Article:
Three best dissertations of 2014 receive awards at the School of Science's traditional Get together

The awards were given to Doctors of Science (Tech) Riku Ruotsalainen, Paula Savioja-Kangasluoma and Atte Aalto.

The awards were given to Doctors of Science (Tech) Riku Ruotsalainen, Paula Savioja-Kangasluoma and Atte Aalto.

Dean Risto Nieminen presented the awards for the Best doctoral dissertations of 2014 at the school’s Get together event for doctoral candidates and doctors of science. The theme of this year’s event was the significance of time spent at foreign universities on one’s career development.

In his opening speech, the dean emphasised the high standard of excellence of Doctors, who graduate from the School of Sciences, which is something our academic partners around the world value. A total of 80-90 doctors graduate from the school each year and their rate of employment is excellent.

The following dissertations received awards for the best doctoral dissertations of 2014:

Paula Savioja-Kangasluoma’s dissertation "Evaluating systems usability in complex work – Development of a systemic usability concept to benefit control room design" in the field of usability research focused on developing an evaluation approach for tools in safety critical systems that would support design and ensure safety.

The concept of system usability developed in this dissertation research refers to the ability of systems to support the user’s activities in a way that facilitates overall use. System usability separates the different functions of a tool in activities, and facilitates a new comprehensive evaluation of a tool that takes systematic effects into account. The dissertation research also included development, an approach for control room evaluation that produces normative results for example as the basis for approval by officials and beneficial information for design of the tool.  Professor Marko Nieminen from the Department of Computer Science and Engineering acted as supervisor for this dissertation.

Atte Aalto's dissertation "Infinite dimensional systems: passivity and Kalman filter discretization” in the field of Theoretical and Applied Mechanics examined the effect of temporal and spatial discretization to the state estimation of a linear system.The dissertation also examines well-posedness of boundary control systems.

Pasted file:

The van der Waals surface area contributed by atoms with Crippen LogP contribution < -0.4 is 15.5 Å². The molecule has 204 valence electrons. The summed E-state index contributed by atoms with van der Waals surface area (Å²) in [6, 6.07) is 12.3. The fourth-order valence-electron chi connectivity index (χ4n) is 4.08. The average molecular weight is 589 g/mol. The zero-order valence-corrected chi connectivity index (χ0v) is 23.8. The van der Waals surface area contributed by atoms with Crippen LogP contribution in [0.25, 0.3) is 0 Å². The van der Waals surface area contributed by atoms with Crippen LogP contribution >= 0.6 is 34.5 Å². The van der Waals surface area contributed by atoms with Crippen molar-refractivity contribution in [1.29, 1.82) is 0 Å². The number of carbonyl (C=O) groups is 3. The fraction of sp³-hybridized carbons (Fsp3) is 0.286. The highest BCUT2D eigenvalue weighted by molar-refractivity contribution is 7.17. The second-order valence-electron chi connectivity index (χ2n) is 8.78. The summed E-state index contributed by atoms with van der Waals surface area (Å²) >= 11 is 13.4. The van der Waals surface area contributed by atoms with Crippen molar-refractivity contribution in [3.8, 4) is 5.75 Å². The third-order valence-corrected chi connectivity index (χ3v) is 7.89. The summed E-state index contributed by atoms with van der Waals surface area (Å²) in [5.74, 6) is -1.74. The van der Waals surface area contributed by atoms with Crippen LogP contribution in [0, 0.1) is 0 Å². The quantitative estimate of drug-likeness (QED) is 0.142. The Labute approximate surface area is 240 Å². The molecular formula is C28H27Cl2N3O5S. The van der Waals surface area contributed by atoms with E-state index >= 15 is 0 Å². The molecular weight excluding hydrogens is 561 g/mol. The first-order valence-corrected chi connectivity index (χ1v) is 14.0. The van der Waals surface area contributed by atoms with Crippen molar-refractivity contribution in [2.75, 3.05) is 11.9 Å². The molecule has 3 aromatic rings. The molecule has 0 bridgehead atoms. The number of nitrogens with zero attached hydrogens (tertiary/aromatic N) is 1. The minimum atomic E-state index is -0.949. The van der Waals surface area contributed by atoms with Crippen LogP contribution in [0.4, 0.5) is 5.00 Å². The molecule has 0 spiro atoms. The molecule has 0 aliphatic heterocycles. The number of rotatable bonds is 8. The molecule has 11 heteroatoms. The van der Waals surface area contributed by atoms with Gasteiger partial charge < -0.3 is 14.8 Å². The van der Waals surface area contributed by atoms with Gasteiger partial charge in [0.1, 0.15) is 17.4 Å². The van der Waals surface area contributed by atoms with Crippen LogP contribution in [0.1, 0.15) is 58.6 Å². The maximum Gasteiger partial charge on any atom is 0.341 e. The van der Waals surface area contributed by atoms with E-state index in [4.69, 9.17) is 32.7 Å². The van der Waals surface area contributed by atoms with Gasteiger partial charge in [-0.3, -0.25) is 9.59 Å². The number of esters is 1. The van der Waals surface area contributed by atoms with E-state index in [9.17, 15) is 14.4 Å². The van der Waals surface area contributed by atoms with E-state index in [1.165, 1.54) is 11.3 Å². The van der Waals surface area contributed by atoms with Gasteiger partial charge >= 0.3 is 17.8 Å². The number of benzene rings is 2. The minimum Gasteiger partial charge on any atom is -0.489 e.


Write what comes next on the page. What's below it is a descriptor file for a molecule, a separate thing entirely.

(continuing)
The primary finding of the dissertation is deriving the optimal one-step state estimate in discredited state space. Additionally, the research derived the effect of temporal discretization to Kalman filtering’s spatial estimation in relation to continuous time estimates. The research also derived results on recognition of well-posedness and passivity of boundary control systems.  The study can be utilised in speech recognition. Professor Rolf Stenberg from the Department of Mathematics acted as supervisor for this dissertation.

Riku Ruotsalainen’s dissertation “The micro-to-macro problem: the generation of mobilizing frames through idea development conversations” in the field of Learning Organisations examined the work of two task forces set up to create new practices and measurements for managing patient transfers.

The dissertation shows how ideas that have the most potential and are the most radical die, because they fail to gain the attention and support of other task force members.

According to the research, specialist task forces tend to generate ideas that only produce small changes to the current system and which all experts can recognise the sense of. A typical characteristic of conversations within task forces is that the topic and style of the discussion varies at short intervals. An abundance of development ideas are presented during multidimensional and swiftly progressing conversations, which means that individual ideas must compete for time and the attention and support of other experts.

Mr Ruotsalainen recommends that professional task force work could be replaced by system architecture competitions, in which participants could make proposals for the development of the social welfare and health care systems. This would be similar to architectural competitions for building design, but instead for the design of organisations, treatment and care and financial planning in the social welfare and health care sector. Competition participants could include companies, organisations and experts. Politicians would be tasked with setting the legal, economic, financial, technical, and political limits for the competition and deciding on the winner.

Riku Ruotsalainen stepped into the position of Assistant Professor of Organization Theory at the highly regarded VU University Amsterdam immediately after his dissertation. In December, he received the Best dissertation on strategic management award 2014 from the Finnish Strategic Management Society.  Professor Matti Vartiainen from the Department of Industrial Engineering and Management was the dissertation supervisor.

During the event, the school's doctoral graduates and candidates shared their experiences on working at foreign universities. All the event speakers felt that international academic visits or work in foreign companies was a prerequisite for successful career development.

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